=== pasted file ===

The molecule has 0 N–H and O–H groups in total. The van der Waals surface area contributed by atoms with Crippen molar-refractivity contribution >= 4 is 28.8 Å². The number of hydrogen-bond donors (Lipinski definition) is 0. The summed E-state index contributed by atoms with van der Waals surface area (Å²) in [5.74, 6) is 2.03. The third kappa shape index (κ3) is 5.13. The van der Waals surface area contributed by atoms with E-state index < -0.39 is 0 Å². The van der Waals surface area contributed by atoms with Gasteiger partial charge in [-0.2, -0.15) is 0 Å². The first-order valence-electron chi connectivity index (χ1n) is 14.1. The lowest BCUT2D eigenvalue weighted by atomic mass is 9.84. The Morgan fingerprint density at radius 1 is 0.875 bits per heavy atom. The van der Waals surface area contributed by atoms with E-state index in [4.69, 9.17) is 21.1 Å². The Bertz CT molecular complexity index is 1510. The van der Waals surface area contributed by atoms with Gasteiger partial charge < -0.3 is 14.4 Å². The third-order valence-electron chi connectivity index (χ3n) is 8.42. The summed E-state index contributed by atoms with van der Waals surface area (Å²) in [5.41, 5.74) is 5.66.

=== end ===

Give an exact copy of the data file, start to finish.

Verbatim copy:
The molecule has 0 N–H and O–H groups in total. The van der Waals surface area contributed by atoms with Crippen molar-refractivity contribution >= 4 is 28.8 Å². The number of hydrogen-bond donors (Lipinski definition) is 0. The summed E-state index contributed by atoms with van der Waals surface area (Å²) in [5.74, 6) is 2.03. The third kappa shape index (κ3) is 5.13. The van der Waals surface area contributed by atoms with E-state index < -0.39 is 0 Å². The van der Waals surface area contributed by atoms with Gasteiger partial charge in [-0.2, -0.15) is 0 Å². The first-order valence-electron chi connectivity index (χ1n) is 14.1. The lowest BCUT2D eigenvalue weighted by atomic mass is 9.84. The Morgan fingerprint density at radius 1 is 0.875 bits per heavy atom. The van der Waals surface area contributed by atoms with E-state index in [4.69, 9.17) is 21.1 Å². The Bertz CT molecular complexity index is 1510. The van der Waals surface area contributed by atoms with Gasteiger partial charge < -0.3 is 14.4 Å². The third-order valence-electron chi connectivity index (χ3n) is 8.42. The summed E-state index contributed by atoms with van der Waals surface area (Å²) in [5.41, 5.74) is 5.66.